Study finds toxins from oilsands holding ponds leaching into Alberta river
Scientists with Environment Canada were able to differentiate the chemicals that come from naturally occurring bitumen in Alberta's oilsands county from chemicals from containment ponds at oilsands operations, and the study, accepted for publication in the journal Environmental Science and Technology, found that chemicals from tailings ponds are leaching into groundwater and was reaching the Athabasca River, although the study did not quantify the amount of water that was escaping containment.
Toronto Globe and Mail; Feb. 21
BNSF Railway announces plans to upgrade tanker fleet
On Thursday, Burlington Northern Santa Fe Railway officials announced that the railroad had ordered 5,000 railcars built to address safety flaws in earlier models, but with a two-year backlog at manufacturers of such railcars, the older-model cars won't likely be retired soon.
Flathead Beacon (AP); Feb. 21
Zion National Park releases plan for management of wild, scenic Utah river
After Congress designated 169 miles of the Virgin River and its tributaries in Utah as Wild and Scenic Waterways in 2009, Zion National Park began developing a management plan for the 144 miles of the river that flow through the park, with stretches of that river falling in each of the three classifications under the federal law: Wild, Scenic and Recreational.
Salt Lake Tribune; Feb. 21
Union, food safety group say shortage of meat inspectors put consumers at risk
Last week's recall of nearly nine million pounds of beef processed at a plant in California was cited by a food safety group and a union as a reflection of the national shortage of federal meat inspectors, which is spreading inspectors too thin and not allowing for adequate inspection of processing plants.
New York Times; Feb. 21
Another trio of megaloads poised to trek through Montana
The next trio of megaloads, these bound for a refinery in Great Falls rather than Alberta's oilsands country, are the largest such truckloads of equipment to travel through Montana, with the first load sitting at Idaho's Port of Lewiston.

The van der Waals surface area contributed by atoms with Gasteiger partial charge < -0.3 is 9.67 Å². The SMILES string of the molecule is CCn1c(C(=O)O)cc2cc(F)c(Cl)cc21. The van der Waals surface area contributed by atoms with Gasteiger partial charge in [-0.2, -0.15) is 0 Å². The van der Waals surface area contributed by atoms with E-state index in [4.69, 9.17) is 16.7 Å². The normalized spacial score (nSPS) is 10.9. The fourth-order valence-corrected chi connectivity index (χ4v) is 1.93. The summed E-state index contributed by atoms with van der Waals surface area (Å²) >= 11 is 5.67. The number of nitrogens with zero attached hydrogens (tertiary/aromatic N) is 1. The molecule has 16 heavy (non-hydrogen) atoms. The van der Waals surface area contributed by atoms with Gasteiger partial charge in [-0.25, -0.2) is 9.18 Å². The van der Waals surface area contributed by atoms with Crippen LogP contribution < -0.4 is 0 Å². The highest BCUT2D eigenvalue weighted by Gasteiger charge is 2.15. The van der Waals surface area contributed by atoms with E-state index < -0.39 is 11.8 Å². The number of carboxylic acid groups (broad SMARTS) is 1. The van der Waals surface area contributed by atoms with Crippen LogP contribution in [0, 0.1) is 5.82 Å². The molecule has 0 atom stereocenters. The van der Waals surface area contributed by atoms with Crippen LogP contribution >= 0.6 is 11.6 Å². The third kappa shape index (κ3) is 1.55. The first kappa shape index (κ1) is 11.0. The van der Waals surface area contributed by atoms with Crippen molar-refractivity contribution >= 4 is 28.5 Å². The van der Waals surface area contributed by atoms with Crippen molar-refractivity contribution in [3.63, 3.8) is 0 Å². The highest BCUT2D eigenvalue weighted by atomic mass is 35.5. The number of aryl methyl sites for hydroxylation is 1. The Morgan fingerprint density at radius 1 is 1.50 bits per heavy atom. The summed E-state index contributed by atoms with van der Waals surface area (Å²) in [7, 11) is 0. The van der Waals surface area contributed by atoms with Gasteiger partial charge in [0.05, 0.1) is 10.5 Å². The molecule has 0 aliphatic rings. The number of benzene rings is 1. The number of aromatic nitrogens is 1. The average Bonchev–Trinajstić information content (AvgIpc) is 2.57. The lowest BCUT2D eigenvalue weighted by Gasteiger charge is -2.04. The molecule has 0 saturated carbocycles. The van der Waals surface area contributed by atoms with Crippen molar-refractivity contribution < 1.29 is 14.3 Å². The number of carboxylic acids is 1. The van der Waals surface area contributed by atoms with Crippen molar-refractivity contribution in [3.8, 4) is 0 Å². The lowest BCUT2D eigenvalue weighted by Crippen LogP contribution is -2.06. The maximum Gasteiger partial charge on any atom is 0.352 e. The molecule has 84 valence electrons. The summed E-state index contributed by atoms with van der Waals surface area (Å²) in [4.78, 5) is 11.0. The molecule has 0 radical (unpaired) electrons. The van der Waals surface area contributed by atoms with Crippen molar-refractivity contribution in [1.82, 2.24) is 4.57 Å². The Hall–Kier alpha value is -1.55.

Missoulian; Feb. 21
BLM reports theft of ancient dinosaur track from Utah site
Someone took a 190-million-year old dinosaur track from a site in Utah near a popular trail in the Hells River area, and the Bureau of Land Management is seeking information on the theft.
Deseret News; Feb. 21
USFS chief touts collaborative projects at Idaho conference
On Wednesday, U.S. Forest Service Tom Tidwell, as well as members of Idaho's congressional delegation, attended a conference on collaboration by the Idaho Forest Restoration Partnership, where they heard that nine collaborative agreements have helped put 130 million board feet of timber into the pipeline, and how an area thinned by just such a project provided firefighters a safe place to work during the 2012 Mustang Complex Fire.
Idaho Statesman; Feb. 21
Idaho county grants permit for beef-processing plant near Burley
On Thursday, the Cassia County planning and zoning commission unanimously approved a conditional-use permit for Allan Ward 7 Brothers Meat to operate a beef-processing plant on 20 acres southwest of Burley.
Twin Falls Times News; Feb. 21
FTC sues 14 online companies in Utah, charging consumer fraud
The Federal Trade Commission has sued 14 Utah-based companies, charging that their various "work-at-home" enterprises yielded little but massive credit card debt to those who purchased the kits, and on Feb. 11, U.S. District Court Judge Dee Benson issued a temporary restraining order, freezing the assets of all the companies and individuals named in the complaint.
Salt Lake Tribune; Feb. 21
Mountain West News is a project of the Center for the Rocky Mountain West at The University of Montana. It provides a daily snapshot of news and opinion in the Rocky Mountain region of North America, giving the changing mountain West a tool to understand itself and a platform for the exchange of ideas.